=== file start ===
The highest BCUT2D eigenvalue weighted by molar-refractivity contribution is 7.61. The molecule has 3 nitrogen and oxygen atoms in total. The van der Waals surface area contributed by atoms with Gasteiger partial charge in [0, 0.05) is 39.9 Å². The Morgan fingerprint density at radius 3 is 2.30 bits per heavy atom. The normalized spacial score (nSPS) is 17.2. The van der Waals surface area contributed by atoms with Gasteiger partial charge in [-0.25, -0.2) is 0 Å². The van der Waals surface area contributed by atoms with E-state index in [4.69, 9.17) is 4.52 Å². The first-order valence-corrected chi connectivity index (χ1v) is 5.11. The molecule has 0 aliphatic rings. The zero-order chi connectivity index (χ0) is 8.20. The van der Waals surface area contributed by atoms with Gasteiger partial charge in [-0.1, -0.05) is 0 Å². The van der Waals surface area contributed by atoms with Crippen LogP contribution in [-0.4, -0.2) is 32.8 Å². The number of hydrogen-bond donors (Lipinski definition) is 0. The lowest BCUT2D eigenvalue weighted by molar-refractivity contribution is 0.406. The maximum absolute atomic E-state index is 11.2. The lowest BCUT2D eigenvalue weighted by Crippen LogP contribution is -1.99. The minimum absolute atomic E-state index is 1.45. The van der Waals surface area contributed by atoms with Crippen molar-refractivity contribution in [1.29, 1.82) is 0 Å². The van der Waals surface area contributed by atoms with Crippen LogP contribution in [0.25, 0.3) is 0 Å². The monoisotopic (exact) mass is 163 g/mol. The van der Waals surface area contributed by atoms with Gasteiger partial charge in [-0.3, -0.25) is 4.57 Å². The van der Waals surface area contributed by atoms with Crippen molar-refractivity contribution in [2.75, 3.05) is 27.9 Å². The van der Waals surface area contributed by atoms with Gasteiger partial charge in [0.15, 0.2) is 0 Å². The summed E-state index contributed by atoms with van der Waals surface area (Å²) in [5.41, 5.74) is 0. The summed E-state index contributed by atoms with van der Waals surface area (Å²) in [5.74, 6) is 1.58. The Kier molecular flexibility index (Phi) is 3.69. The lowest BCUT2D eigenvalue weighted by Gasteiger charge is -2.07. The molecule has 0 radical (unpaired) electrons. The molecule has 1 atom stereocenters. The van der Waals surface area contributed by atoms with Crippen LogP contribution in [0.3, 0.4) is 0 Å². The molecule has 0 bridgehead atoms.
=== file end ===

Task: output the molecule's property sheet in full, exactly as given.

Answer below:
The highest BCUT2D eigenvalue weighted by molar-refractivity contribution is 7.61. The molecule has 3 nitrogen and oxygen atoms in total. The van der Waals surface area contributed by atoms with Gasteiger partial charge in [0, 0.05) is 39.9 Å². The Morgan fingerprint density at radius 3 is 2.30 bits per heavy atom. The normalized spacial score (nSPS) is 17.2. The van der Waals surface area contributed by atoms with Gasteiger partial charge in [-0.25, -0.2) is 0 Å². The van der Waals surface area contributed by atoms with E-state index in [4.69, 9.17) is 4.52 Å². The first-order valence-corrected chi connectivity index (χ1v) is 5.11. The molecule has 0 aliphatic rings. The zero-order chi connectivity index (χ0) is 8.20. The van der Waals surface area contributed by atoms with Gasteiger partial charge in [-0.1, -0.05) is 0 Å². The van der Waals surface area contributed by atoms with Crippen LogP contribution in [-0.4, -0.2) is 32.8 Å². The number of hydrogen-bond donors (Lipinski definition) is 0. The lowest BCUT2D eigenvalue weighted by molar-refractivity contribution is 0.406. The maximum absolute atomic E-state index is 11.2. The lowest BCUT2D eigenvalue weighted by Crippen LogP contribution is -1.99. The minimum absolute atomic E-state index is 1.45. The van der Waals surface area contributed by atoms with Crippen molar-refractivity contribution in [1.29, 1.82) is 0 Å². The van der Waals surface area contributed by atoms with Crippen LogP contribution in [0.25, 0.3) is 0 Å². The monoisotopic (exact) mass is 163 g/mol. The van der Waals surface area contributed by atoms with Gasteiger partial charge in [-0.3, -0.25) is 4.57 Å². The van der Waals surface area contributed by atoms with Crippen molar-refractivity contribution in [2.75, 3.05) is 27.9 Å². The van der Waals surface area contributed by atoms with Gasteiger partial charge in [0.15, 0.2) is 0 Å². The summed E-state index contributed by atoms with van der Waals surface area (Å²) in [5.41, 5.74) is 0. The summed E-state index contributed by atoms with van der Waals surface area (Å²) in [5.74, 6) is 1.58. The Kier molecular flexibility index (Phi) is 3.69. The lowest BCUT2D eigenvalue weighted by Gasteiger charge is -2.07. The molecule has 0 radical (unpaired) electrons. The molecule has 1 atom stereocenters. The van der Waals surface area contributed by atoms with Crippen LogP contribution in [0.3, 0.4) is 0 Å². The molecule has 0 bridgehead atoms.